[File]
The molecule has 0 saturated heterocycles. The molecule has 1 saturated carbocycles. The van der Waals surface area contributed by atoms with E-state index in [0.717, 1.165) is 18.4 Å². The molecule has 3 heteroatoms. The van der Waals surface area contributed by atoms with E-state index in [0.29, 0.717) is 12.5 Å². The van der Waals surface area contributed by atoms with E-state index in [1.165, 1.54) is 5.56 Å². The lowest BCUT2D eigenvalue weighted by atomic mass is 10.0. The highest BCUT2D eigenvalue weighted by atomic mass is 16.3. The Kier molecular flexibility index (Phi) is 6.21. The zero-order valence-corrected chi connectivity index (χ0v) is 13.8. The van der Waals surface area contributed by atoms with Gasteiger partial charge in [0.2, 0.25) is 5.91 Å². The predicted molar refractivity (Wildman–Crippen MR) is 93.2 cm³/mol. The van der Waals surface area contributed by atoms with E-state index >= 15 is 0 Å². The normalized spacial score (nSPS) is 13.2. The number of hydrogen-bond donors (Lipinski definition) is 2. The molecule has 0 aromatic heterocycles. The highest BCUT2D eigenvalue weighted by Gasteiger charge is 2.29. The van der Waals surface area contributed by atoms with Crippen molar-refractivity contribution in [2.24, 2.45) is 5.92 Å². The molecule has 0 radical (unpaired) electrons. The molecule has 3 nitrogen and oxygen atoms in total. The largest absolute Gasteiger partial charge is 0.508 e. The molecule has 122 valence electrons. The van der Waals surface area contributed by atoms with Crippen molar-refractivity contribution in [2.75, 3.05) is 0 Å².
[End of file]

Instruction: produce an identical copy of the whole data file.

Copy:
The molecule has 0 saturated heterocycles. The molecule has 1 saturated carbocycles. The van der Waals surface area contributed by atoms with E-state index in [0.717, 1.165) is 18.4 Å². The molecule has 3 heteroatoms. The van der Waals surface area contributed by atoms with E-state index in [0.29, 0.717) is 12.5 Å². The van der Waals surface area contributed by atoms with E-state index in [1.165, 1.54) is 5.56 Å². The lowest BCUT2D eigenvalue weighted by atomic mass is 10.0. The highest BCUT2D eigenvalue weighted by atomic mass is 16.3. The Kier molecular flexibility index (Phi) is 6.21. The zero-order valence-corrected chi connectivity index (χ0v) is 13.8. The van der Waals surface area contributed by atoms with Gasteiger partial charge in [0.2, 0.25) is 5.91 Å². The predicted molar refractivity (Wildman–Crippen MR) is 93.2 cm³/mol. The van der Waals surface area contributed by atoms with E-state index >= 15 is 0 Å². The normalized spacial score (nSPS) is 13.2. The number of hydrogen-bond donors (Lipinski definition) is 2. The molecule has 0 aromatic heterocycles. The highest BCUT2D eigenvalue weighted by Gasteiger charge is 2.29. The van der Waals surface area contributed by atoms with Crippen molar-refractivity contribution in [2.24, 2.45) is 5.92 Å². The molecule has 0 radical (unpaired) electrons. The molecule has 3 nitrogen and oxygen atoms in total. The largest absolute Gasteiger partial charge is 0.508 e. The molecule has 122 valence electrons. The van der Waals surface area contributed by atoms with Crippen molar-refractivity contribution in [2.75, 3.05) is 0 Å².